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Tackling the cost-of-living crisis

Tackling the cost-of-living crisis

The new Prime Minister, Liz Truss has, as promised, sought to tackle the cost-of-living crisis in her first few days in office. She is the fourth Conservative Prime Minister to govern the UK in a little over six years. The government has seen many major changes over this time including Brexit, the corona pandemic and now a cost-of-living crisis exacerbated by Russia’s invasion of Ukraine and volatile energy markets.

One of the Prime Minister’s first moves after her appointment was to appoint her new cabinet. This included the widely expected appointment of Kwasi Kwarteng as her new Chancellor after he previously held the position of Secretary of State for Business, Energy and Industrial Strategy. The previous Chancellor, Nadhim Zahawi, spent only two months in the job.

As expected, the Prime Minister announced to a packed House of Commons that the government will introduce an energy price guarantee from 1 October 2022 to help tackle the continually increasing energy costs. This will see the average household have their energy bills capped at £2,500. The Prime Minister also confirmed that the £400 energy rebate for UK households announced by the former Chancellor and fellow leadership contender, Rishi Sunak, would be rolled out next month as planned.

The new cap will stay in place for two years and should help to offset the previously announced 80% increase to the energy price cap to £3,549 that was set to come into effect from 1 October 2022. This will save the average household at least £1,000 a year before considering further predicted increases. The savings, for all households, will be delivered through a new ‘Energy Price Guarantee’ which limits the price suppliers can charge customers for units of gas. There will also be equivalent support for homes that do not pay direct for mains gas and electricity – such as those living in park homes or on heat networks.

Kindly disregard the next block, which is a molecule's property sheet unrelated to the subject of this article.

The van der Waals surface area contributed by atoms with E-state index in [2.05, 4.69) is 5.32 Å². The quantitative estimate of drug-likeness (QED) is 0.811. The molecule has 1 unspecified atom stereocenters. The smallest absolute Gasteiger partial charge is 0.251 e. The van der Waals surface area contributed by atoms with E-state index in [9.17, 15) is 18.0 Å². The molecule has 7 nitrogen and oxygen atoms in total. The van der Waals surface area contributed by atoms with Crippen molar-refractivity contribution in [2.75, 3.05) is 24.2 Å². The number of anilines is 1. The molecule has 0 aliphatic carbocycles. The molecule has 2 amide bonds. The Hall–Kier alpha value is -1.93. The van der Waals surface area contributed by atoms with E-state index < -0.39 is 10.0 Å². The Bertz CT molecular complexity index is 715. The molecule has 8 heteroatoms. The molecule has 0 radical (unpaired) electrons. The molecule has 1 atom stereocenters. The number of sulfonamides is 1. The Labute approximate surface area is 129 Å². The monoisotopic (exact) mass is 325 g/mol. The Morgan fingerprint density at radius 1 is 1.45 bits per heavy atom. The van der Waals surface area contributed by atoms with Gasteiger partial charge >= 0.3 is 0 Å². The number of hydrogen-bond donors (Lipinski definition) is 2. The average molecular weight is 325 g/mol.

The Prime Minister also announced help for businesses and public sector organisations, many of whom are facing crippling energy costs. Initially this help will be made available for six months with the possibility of further help for vulnerable businesses and industries to be announced at a later date. At the time of writing, no further details had been published.

The new Prime Minister also revealed that the ban on fracking in England will end and that up to 100 licences for drilling and fracking will be issued to help combat the energy crisis and make the UK more energy self-sufficient. This should help to ease future problems with energy supplies. A new commitment for the UK to become a net-energy importer by 2040 was also announced.

There had been calls for the government to introduce a windfall tax on energy firms to help pay for these measures, which will be at an enormous cost to the exchequer. However, there was no announcement of such a windfall tax with the Prime Minister saying such a move ‘would discourage the very investment we need to secure a homegrown energy supply’.

Hopefully these measures will reduce predicted inflation and support families and businesses across the country. It remains to be seen if any further support measures will be announced and, if and when, we will be notified of a date for the forthcoming, September emergency financial statement.